that she was supposed to discuss with readers, instead the article turns to describe plenty opinions that do not provide much-related information to the audience. Although the title makes it clear that reader must not expect many opinions from the writer, but McEnaney, by listing numbers of historians and political scientists and referring to them in every single paragraph, turns the article to an endless labyrinth with numerous doors that doesn't lead to a happy ending. McEnaney also fails to talk about the use of gender discrimination in other countries as an excuse for the United States to blame the entire domestic diplomacy of that country, or sending the American troops under excuse of democracy and human rights, and cannot be difficult to see the irony, because this has become the regular diplomacy for any country in the world to use the other countries domestic issues as an excuse to take advantage of the people who do not seek anything rather than equality. In contrast, her colleague, Krenn makes a good case of racism in American politics, especially in the effect of domestic racism in the United States from the perspective of other countries. He describes clearly how American foreign policy fails when politicians have to participate in the “resolution for international racial equality”8, which brought up by Japan over the discussion to end World War I. Krenn blames President Woodrow Wilson of losing a great opportunity to “gain the respect and possibly friendship of a growing power in the Far East”9. Another interpretation of Krenn’s words can lead the reader to believe that if President Wilson could be more responsible and less ignorant, that would change the history of the World War II. Krenn’s blame toward the American foreign policy continues by the fact that “racism turned back,”10 to the face of the “leader of the free world”11 by the soviet use of injustice racial profiling in the United States as a propaganda tool to win the cold war battle. He also moves forward and shows how “the desegregation of central high school in Little Rock in 1957”12, affects the picture of equality, justice, and democracy of the United States in the entire world.
In 1865, America faces with the presence of African-Americans in the scene of its politics; this was only one year before Elizabeth Cady Stanton, as the first woman, ran for the U.S. House of Representatives. Since then, none-white male politicians, and female politicians have played an important role in the stage of politics in the country, but this doesn’t deny the fact that the masculinity, racial ignorance attitude of the American politics sometimes led to use women, or minorities as a tool, for example using them as a way to get more vote and defeat the opposition party. The American discriminative perspective has been moved from the lack of political opportunities for female and minorities to defining the other religions or ethnicities incapable of taking control of their own land. During the last sixty years American foreign policy became famous of supporting apartheid, and racial genocide, but the country doesn’t hesitate to use the human rights as an excuse to occupy another land when it has benefits for the United States.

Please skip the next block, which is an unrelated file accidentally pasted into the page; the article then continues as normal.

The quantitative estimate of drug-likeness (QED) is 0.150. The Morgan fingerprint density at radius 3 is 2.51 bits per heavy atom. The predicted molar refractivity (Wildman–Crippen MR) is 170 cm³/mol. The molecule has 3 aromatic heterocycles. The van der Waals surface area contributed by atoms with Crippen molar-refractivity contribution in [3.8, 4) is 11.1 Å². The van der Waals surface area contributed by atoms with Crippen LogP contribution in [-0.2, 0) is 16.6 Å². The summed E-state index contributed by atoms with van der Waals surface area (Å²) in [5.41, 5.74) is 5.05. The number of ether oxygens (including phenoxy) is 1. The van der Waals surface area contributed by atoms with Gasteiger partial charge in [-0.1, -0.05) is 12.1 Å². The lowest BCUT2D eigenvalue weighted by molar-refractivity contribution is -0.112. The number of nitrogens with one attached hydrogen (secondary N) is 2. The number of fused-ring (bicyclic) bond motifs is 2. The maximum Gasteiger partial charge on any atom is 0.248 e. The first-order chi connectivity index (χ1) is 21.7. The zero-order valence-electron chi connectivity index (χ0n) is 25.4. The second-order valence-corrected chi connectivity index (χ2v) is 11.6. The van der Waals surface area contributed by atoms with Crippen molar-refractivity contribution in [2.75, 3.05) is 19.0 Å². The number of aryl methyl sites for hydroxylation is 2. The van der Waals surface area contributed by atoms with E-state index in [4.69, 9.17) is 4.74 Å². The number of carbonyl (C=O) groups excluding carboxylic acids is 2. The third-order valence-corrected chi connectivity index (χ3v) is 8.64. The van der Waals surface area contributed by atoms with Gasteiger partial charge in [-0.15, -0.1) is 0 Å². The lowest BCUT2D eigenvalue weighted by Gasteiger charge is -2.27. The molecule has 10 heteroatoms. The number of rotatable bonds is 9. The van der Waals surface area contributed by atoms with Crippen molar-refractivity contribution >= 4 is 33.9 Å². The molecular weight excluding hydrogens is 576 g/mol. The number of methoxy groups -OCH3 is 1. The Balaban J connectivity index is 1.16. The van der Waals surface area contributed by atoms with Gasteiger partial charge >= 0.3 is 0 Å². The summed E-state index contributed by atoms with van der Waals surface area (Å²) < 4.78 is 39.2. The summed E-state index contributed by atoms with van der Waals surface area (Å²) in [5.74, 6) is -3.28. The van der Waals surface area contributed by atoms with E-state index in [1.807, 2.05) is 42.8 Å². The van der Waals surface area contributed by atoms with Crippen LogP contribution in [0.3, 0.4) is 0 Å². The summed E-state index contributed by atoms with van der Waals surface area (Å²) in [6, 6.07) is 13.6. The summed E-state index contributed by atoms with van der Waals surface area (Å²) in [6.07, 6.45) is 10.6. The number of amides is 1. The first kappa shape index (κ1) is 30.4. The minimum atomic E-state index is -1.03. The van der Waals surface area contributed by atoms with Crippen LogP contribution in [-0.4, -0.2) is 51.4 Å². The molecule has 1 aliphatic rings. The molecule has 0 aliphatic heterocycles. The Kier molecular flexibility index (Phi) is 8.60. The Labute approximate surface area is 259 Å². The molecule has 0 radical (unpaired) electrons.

1. Dennis Merrill and Thomas G. Paterson, Major Problems in American Foreign Relations, Volume II: Since 1914 (Boston, MA: Wadsworth Cengage Learning, 2010), 19.
2. Ibid., 14.
3. Ibid.
4. Ibid.
5. Ibid.
6. Ibid.
7. Ibid., 15.
8. Ibid., 19.
9. Ibid.
10. Ibid.
11. Ibid.
12. Ibid.
Eagleton Institute of Politics. “Firsts for Women in U.S. Politics." Center for American Women  
         and Politics. Accessed September 24, 2014. 
Krenn, Michael L. “The Adaptable Power of Racism." In Major Problems in
        American Foreign Relations Volume II: Since 1914, edited by Thomas G. Paterson and 
        Dennis Merrill, 17-20. Boston: Wadsworth Cengage Learning, 2010.      
McEnaney, Laura. “Gender Analysis and Foreign Relations.” In Major Problems in
        American Foreign Relations Volume II: Since 1914, edited by Thomas G. Paterson and

        Dennis Merrill, 14-17. Boston: Wadsworth Cengage Learning, 2010.